Choosing Between Chapter 7 and Chapter 13 Bankruptcy in Texas

Posted by on Feb 4, 2015 in Bankruptcy | 0 comments

You have made the decision, and your family concurs. You will file for bankruptcy because you have no means of paying your debts without sacrificing your basic needs and that of your family. The next issue is choosing the best way to go about it. Would you be better off with Chapter 7 or Chapter 13?

Bankruptcy is governed by federal law, and although states have their own set of laws for it, they typically closely follow the federal statutes. Under bankruptcy law, there are two distinct types of personal bankruptcy that an individual can file classified as Chapter 7 (because it is Chapter 7 in the Bankruptcy Code) or Chapter 13.

Chapter 7 is liquidation, in which the debtor agrees to place all non-exempt assets into an estate under the management of a court-appointed trustee, who will then distribute the proceeds of the sale of assets to the creditors. A Waco bankruptcy lawyer would make sure that all exempt assets under this type of filing are excluded from the estate. In exchange, the court forgives any debt that may be remaining (with some notable exceptions such as back child support and student loans), enabling the debtor to start fresh. The whole process from filing to discharge takes about six months.

Chapter 13, on the other hand, is reorganization. The debtor agrees to work with the court to construct a repayment plan to manage debt and to negotiate with creditors for better interest rates, longer terms, and waiver of late fees. The debts are not forgiven, although in most cases only part of an unsecured debt i.e. credit card debt needs to be part of the debt management plan. In general, the court allows the debtor up to 5 years to discharge their debts. If the debtor fails to follow the plan, the court may dismiss the petition.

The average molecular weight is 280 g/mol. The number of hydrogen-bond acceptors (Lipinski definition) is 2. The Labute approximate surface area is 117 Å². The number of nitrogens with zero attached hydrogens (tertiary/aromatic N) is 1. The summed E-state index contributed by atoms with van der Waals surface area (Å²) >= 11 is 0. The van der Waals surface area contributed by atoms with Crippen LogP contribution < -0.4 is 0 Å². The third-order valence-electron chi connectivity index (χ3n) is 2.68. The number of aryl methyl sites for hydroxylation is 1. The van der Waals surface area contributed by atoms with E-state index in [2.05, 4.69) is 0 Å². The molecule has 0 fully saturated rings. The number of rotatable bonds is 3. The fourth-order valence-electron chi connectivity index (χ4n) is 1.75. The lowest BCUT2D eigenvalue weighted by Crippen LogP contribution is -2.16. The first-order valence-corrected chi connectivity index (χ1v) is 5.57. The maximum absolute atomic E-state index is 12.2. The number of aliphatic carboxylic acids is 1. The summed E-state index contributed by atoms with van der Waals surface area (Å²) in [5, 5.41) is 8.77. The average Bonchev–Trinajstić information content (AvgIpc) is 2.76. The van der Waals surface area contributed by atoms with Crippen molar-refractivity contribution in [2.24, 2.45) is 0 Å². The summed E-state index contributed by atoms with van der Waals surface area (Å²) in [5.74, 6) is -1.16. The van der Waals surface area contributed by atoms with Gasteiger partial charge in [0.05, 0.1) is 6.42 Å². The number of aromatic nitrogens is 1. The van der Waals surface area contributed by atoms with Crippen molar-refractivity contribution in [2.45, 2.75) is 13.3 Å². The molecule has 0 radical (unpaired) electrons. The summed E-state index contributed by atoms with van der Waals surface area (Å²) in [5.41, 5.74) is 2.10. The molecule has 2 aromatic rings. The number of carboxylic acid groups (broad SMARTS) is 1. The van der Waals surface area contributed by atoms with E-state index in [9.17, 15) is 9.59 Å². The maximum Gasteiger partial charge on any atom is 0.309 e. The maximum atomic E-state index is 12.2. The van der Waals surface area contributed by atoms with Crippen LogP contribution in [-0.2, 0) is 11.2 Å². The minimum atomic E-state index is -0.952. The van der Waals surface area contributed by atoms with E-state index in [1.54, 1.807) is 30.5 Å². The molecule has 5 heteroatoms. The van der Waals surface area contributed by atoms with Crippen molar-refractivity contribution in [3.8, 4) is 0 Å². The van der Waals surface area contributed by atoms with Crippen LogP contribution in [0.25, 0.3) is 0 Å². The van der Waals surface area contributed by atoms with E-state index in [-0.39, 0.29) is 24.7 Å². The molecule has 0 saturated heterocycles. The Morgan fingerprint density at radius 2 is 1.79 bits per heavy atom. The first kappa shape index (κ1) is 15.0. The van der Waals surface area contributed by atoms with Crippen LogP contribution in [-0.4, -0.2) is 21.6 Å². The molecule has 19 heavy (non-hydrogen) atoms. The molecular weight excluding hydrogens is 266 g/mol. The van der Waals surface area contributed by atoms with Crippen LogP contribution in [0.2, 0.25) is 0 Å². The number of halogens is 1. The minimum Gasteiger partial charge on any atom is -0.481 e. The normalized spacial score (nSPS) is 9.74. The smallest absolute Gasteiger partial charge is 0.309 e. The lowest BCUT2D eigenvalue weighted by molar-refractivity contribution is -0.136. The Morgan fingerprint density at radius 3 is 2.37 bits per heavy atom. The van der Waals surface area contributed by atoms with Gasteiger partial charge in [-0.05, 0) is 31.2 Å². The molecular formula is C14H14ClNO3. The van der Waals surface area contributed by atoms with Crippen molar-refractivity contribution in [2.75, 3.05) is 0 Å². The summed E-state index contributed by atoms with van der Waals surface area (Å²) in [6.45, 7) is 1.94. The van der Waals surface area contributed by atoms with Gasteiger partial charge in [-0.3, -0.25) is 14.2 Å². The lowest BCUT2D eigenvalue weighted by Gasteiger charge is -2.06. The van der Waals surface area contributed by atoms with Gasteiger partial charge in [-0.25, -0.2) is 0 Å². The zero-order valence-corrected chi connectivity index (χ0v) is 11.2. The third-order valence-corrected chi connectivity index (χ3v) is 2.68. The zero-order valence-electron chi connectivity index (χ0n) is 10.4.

As you can see, Chapter 7 is resolved faster and involves less work for all parties. But because debt forgiveness is involved, the courts reserve this privilege for those who can pass a means test of income. In other words, if you actually have the means to pay, you won’t qualify for Chapter 7. That leaves Chapter 13, which is easier to qualify for. However, if you have property you want to keep that is non-exempt, then Chapter 13 is the better option for you.

Which one will be better for you at the end of the day depends on your circumstances. Consult with a bankruptcy lawyer in your state for a clear picture of your available options.

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